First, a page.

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Was Field Marshall Haig the butcher of the Somme ?

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12th May 2001 Was Field Marshall Haig the butcher of the Somme ? Field Marshall Haig was born in Edinburgh and educated at the Royal Military college. He served as a chief of staff in India, was a commander of the British Expeditionary Force in France and Belgium, and was a successful cavalry commander in the Boer war in South Africa before being appointed commander of the British forces at the age of 54 in 1915. Haig is often portrayed as the "Butcher of the Somme" because of the heavy casualty list on the first Day of battle and the fact that he led one of the bloodiest battles in War. 20,000 British soldiers died and 57,000 were wounded or dead on the first day of the battle of the Somme, compared to 8,000 dead or wounded Germans. Nearly 50,000 men died with hardly any increase of land in one day. He is often compared to a butcher/slaughterer because of this. Arguments that show he was a butcher: Haig was prepared to accept heavy casualties to win. ...read more.


Haig's plans for the battle of the Somme were that a week before attacking, the artillery would bombard the German trenches for a week. This was supposed to destroy German barbed wire and trenches. Huge mines were supposed to be planted under German trenches. A week later the British soldiers were to walk across no man's land (where the barbed wire would be destroyed by the artillery and mines) where they would find the Germans ready to surrender and their trenches ruined. The cavalry would then advance to join the men on foot. This all went terribly wrong. For a start, the artillery had not cut the barbed wire, it had just made it even more tangled up; meaning that the men on foot could not get through to the German trenches. The Germans had dug trenches so deep that the bombardment that was supposed to destroy them, didn't. After the British had tried to get through the barbed wire to the German trenches they found that German soldiers were ready for them. ...read more.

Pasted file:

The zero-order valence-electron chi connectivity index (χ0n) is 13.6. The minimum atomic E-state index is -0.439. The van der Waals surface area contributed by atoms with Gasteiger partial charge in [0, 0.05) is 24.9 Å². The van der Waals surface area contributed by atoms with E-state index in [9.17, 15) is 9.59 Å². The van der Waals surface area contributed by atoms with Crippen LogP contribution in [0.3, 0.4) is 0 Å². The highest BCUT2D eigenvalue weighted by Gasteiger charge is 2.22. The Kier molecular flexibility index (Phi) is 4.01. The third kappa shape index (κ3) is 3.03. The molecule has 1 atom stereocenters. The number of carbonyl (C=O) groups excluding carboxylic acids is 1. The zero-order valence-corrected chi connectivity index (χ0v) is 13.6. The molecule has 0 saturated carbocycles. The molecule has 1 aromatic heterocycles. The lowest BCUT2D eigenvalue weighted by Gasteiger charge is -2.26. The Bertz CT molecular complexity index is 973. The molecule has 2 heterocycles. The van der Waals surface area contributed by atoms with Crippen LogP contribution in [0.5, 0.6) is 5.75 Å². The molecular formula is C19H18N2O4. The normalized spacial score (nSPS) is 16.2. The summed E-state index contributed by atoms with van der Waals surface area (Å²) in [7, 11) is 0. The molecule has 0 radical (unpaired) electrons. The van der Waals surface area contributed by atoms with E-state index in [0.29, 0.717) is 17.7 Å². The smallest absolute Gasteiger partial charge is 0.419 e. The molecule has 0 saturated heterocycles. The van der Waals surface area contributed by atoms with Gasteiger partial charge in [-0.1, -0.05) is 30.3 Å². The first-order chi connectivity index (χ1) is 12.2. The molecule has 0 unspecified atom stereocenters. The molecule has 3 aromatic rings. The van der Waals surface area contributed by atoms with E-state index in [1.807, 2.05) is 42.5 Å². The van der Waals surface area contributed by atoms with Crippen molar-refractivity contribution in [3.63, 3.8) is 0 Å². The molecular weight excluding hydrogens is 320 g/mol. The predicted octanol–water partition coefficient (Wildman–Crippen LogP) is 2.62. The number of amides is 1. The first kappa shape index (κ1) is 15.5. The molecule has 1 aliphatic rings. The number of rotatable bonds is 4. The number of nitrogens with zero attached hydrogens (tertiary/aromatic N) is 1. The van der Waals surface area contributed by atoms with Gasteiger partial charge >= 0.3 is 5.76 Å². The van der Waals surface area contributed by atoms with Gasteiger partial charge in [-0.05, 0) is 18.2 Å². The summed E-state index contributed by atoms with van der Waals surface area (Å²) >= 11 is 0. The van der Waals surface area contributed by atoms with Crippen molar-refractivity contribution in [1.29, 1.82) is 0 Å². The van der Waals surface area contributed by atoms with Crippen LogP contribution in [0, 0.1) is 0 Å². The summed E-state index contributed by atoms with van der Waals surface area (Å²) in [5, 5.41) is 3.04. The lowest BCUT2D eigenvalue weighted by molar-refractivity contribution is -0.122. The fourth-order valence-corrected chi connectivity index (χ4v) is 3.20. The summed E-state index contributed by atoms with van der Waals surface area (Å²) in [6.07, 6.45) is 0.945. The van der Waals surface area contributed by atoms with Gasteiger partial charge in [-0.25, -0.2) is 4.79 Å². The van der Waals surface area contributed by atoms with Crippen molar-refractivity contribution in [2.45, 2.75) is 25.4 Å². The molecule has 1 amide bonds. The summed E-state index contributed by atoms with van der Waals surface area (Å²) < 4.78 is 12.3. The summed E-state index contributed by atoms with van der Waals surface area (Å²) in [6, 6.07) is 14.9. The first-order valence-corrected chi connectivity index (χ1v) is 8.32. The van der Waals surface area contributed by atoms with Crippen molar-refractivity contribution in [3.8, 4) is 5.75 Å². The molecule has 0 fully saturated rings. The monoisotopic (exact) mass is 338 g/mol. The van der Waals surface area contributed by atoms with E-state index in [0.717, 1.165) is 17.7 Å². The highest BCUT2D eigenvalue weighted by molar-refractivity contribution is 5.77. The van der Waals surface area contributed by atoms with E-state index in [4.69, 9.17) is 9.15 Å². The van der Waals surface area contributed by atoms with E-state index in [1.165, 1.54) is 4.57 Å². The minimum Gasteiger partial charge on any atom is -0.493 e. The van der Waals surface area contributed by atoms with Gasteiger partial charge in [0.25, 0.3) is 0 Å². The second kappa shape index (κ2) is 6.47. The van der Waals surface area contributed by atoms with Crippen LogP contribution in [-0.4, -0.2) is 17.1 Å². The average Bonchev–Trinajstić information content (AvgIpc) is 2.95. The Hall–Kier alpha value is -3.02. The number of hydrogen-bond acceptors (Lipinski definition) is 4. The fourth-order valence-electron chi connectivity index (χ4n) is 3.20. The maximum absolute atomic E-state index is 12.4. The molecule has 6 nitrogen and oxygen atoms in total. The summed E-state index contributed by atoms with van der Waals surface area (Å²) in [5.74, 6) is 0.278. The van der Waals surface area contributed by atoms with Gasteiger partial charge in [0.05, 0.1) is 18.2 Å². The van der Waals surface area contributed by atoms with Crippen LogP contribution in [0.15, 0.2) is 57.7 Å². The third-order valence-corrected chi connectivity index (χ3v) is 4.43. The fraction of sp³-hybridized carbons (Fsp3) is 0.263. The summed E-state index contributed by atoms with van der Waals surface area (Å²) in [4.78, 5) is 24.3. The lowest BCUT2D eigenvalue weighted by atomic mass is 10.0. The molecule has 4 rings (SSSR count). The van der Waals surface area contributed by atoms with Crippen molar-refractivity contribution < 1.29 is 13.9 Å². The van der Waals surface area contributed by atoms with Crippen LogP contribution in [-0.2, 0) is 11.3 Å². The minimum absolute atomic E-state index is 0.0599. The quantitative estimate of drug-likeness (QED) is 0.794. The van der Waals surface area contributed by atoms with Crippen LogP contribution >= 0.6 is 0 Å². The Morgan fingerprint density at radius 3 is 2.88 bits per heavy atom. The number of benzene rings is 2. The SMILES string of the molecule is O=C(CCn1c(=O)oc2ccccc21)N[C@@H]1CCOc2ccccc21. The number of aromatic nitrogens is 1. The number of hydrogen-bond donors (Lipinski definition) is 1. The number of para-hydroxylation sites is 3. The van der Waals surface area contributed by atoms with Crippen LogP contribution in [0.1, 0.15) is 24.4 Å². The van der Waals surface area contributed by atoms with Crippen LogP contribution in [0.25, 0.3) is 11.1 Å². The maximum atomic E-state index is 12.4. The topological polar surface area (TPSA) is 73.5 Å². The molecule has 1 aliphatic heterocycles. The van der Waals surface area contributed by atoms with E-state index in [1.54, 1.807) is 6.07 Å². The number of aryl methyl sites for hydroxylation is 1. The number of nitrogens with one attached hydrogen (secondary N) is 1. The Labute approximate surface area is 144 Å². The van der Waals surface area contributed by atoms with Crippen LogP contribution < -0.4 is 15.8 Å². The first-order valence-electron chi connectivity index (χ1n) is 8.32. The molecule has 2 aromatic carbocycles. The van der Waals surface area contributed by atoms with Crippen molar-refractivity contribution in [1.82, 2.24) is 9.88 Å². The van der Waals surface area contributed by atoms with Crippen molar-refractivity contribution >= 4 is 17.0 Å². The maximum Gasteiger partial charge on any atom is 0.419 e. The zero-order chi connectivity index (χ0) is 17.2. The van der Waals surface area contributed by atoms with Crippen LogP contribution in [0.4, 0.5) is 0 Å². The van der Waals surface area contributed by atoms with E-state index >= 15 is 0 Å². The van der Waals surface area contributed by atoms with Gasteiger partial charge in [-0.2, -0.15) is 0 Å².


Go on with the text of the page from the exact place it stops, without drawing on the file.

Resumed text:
Yet he didn't use any of these methods, he always stuck to the technique of attrition, determination and morale of soldiers and surprise attacks, which cost dearly in the lives of hundreds of men. Arguments in support of Haig Even though Haig's methods of battle resulted in many men dead, his ideas of battle were common for the time. In all the letters written whilst Haig was Commander of the British forces complaining/criticising his battle plans, there were never any contributions of alternative methods. Haig, throughout his military career, said that wars were won through "the loss of initiative" and not having a self-protective attitude, not by having the finest artillery or latest war equipment. Conclusion Was Haig the butcher of the Somme? He was willing to accept heavy casualties, he was criticised for never being near the front line or with the soldiers, his plan backfired yet he still carried on using it (even when there were other solutions) are all arguments against Haig. Arguments that support Haig are just that his plans were criticised yet there was never a given alternative. Yes, Haig was the butcher of the Somme. The arguments for Haig being the butcher of the Somme overshadow those saying he wasn't. ...read more.

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